In the Fix the Patent Laws campaign, TAC and MSF are now looking beyond simply securing access to medicines for people living with HIV. In this campaign we are calling for amendments to our laws that will improve access to medicines for all diseases.
We have looked closely at the Indian example. India has adopted into their national legislation many of the flexibilities allowed under the TRIPS agreement to protect medicine access. South Africa has failed to follow suit. As a result a number of medicines in India are far cheaper than in South Africa. The table below demonstrates the difference in price, in India versus South Africa, of a number of cancer medicines.
The flexibilities used by India in the examples below include, using the extension period prior to 2005, granting a compulsory license and rejecting patents on new formulations of existing medicines.
Cancer is not a disease to which TAC is a stranger. TAC leadership, as well as TAC members have been affected by the disease. People living with HIV are at a much higher risk of developing some types of cancer than the general population
The opposition of the Cancer Alliance to our campaign calls into question the extent to which this group represents the interests of people living with cancer. It is notable that a member of the Alliance, Breastsens, released a statement in support of the work of TAC and SECTION27 to secure access to generic cancer medicines.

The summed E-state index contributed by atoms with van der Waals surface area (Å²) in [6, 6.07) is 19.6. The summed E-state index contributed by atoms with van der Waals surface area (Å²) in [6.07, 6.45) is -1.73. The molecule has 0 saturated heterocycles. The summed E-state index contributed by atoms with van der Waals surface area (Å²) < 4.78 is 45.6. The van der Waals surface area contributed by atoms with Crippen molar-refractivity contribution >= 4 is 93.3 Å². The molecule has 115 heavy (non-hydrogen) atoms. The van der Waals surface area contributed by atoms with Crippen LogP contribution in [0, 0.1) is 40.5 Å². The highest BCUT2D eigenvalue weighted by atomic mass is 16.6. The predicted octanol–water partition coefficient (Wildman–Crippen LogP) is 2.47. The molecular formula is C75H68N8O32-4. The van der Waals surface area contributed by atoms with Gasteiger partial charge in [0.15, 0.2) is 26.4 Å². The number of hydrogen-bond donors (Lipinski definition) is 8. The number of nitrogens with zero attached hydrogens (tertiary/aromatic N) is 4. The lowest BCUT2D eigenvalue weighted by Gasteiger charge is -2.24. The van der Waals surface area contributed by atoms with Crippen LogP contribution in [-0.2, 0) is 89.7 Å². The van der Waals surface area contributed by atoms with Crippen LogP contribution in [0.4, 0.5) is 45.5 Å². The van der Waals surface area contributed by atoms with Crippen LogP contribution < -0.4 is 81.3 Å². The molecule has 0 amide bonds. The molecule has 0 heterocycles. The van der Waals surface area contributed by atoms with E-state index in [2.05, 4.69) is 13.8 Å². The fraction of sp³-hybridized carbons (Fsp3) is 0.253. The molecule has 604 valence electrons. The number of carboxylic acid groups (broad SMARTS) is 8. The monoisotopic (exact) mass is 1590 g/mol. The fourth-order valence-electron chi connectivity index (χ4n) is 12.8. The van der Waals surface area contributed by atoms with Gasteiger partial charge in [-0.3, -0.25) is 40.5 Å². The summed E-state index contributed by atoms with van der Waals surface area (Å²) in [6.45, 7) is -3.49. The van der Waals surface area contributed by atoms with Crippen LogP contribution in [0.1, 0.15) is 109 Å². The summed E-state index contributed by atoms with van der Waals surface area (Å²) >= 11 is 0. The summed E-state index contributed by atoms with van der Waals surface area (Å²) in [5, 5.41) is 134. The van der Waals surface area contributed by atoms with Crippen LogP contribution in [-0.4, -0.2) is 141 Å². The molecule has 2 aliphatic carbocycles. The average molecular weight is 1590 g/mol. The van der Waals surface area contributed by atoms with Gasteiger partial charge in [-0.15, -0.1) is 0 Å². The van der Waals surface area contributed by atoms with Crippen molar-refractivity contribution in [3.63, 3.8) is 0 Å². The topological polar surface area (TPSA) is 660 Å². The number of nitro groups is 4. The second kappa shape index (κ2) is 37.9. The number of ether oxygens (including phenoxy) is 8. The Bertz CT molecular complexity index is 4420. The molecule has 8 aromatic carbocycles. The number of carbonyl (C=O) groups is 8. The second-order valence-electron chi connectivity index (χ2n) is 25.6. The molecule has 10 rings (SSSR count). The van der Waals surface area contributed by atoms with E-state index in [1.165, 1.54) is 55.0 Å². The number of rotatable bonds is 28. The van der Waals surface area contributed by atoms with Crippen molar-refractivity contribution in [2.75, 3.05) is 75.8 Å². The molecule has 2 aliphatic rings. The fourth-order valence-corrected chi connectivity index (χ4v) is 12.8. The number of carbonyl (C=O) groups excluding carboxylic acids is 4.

It seems that the close relationship between many members of the Cancer Alliance and the pharmaceutical industry is the cause of its opposition to our campaign. For instance, Campaigning for Cancer (C4C), one of the more vocal groups of the Alliance, has many ties to the pharmaceutical industry. The Chairperson, Neil Kirby, works with Werkmans Attorneys, who according to their website, carry out litigation on behalf of multinational corporations to protect their patents and other intellectual property rights. Additionally, a number of board members have previously worked for multinational pharmaceutical companies and one board member is even described as ‘the architect of pharmaceutical and biotech industry efforts to protect intellectual property laws’. Further, many members of the Cancer Alliance receive part of their funding from pharmaceutical companies.
C4C and the Cancer Alliance undoubtedly do essential and important work in many other areas that improves access to cancer care in South Africa.
Yet the Alliance is failing to take a stand on behalf of patients against abusive practices of pharmaceutical companies and the outrageous prices of many medicines. We hope that the Alliance will reconsider its position against South Africa using flexibilities allowed under international law to protect health and join TAC and MSF in our campaign to improve access to medicines for all people living in South Africa.
Read the original story, with tables and illustrations where appropriate.